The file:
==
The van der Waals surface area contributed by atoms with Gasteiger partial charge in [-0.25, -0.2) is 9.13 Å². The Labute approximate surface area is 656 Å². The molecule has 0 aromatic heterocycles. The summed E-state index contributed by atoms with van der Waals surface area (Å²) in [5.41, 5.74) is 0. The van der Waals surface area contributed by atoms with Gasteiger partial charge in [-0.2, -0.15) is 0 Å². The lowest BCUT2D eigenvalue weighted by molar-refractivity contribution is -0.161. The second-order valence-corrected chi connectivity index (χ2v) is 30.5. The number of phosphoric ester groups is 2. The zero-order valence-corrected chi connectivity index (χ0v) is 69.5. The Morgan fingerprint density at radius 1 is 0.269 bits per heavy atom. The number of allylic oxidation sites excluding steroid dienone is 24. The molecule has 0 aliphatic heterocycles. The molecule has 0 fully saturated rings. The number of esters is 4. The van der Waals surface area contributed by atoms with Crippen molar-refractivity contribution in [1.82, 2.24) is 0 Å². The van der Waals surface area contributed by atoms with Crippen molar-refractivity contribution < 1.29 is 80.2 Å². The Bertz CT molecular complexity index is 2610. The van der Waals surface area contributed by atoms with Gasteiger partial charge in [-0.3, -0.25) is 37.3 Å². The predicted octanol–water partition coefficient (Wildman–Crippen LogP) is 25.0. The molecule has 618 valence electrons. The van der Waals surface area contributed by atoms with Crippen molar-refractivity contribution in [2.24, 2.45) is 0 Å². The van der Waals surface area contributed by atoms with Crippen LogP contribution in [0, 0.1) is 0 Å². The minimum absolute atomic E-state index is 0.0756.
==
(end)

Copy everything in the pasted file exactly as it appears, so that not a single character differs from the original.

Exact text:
The van der Waals surface area contributed by atoms with Gasteiger partial charge in [-0.25, -0.2) is 9.13 Å². The Labute approximate surface area is 656 Å². The molecule has 0 aromatic heterocycles. The summed E-state index contributed by atoms with van der Waals surface area (Å²) in [5.41, 5.74) is 0. The van der Waals surface area contributed by atoms with Gasteiger partial charge in [-0.2, -0.15) is 0 Å². The lowest BCUT2D eigenvalue weighted by molar-refractivity contribution is -0.161. The second-order valence-corrected chi connectivity index (χ2v) is 30.5. The number of phosphoric ester groups is 2. The zero-order valence-corrected chi connectivity index (χ0v) is 69.5. The Morgan fingerprint density at radius 1 is 0.269 bits per heavy atom. The number of allylic oxidation sites excluding steroid dienone is 24. The molecule has 0 aliphatic heterocycles. The molecule has 0 fully saturated rings. The number of esters is 4. The van der Waals surface area contributed by atoms with Crippen molar-refractivity contribution in [1.82, 2.24) is 0 Å². The van der Waals surface area contributed by atoms with Crippen molar-refractivity contribution < 1.29 is 80.2 Å². The Bertz CT molecular complexity index is 2610. The van der Waals surface area contributed by atoms with Gasteiger partial charge in [-0.3, -0.25) is 37.3 Å². The predicted octanol–water partition coefficient (Wildman–Crippen LogP) is 25.0. The molecule has 618 valence electrons. The van der Waals surface area contributed by atoms with Crippen molar-refractivity contribution in [2.24, 2.45) is 0 Å². The van der Waals surface area contributed by atoms with Crippen LogP contribution in [0, 0.1) is 0 Å². The minimum absolute atomic E-state index is 0.0756.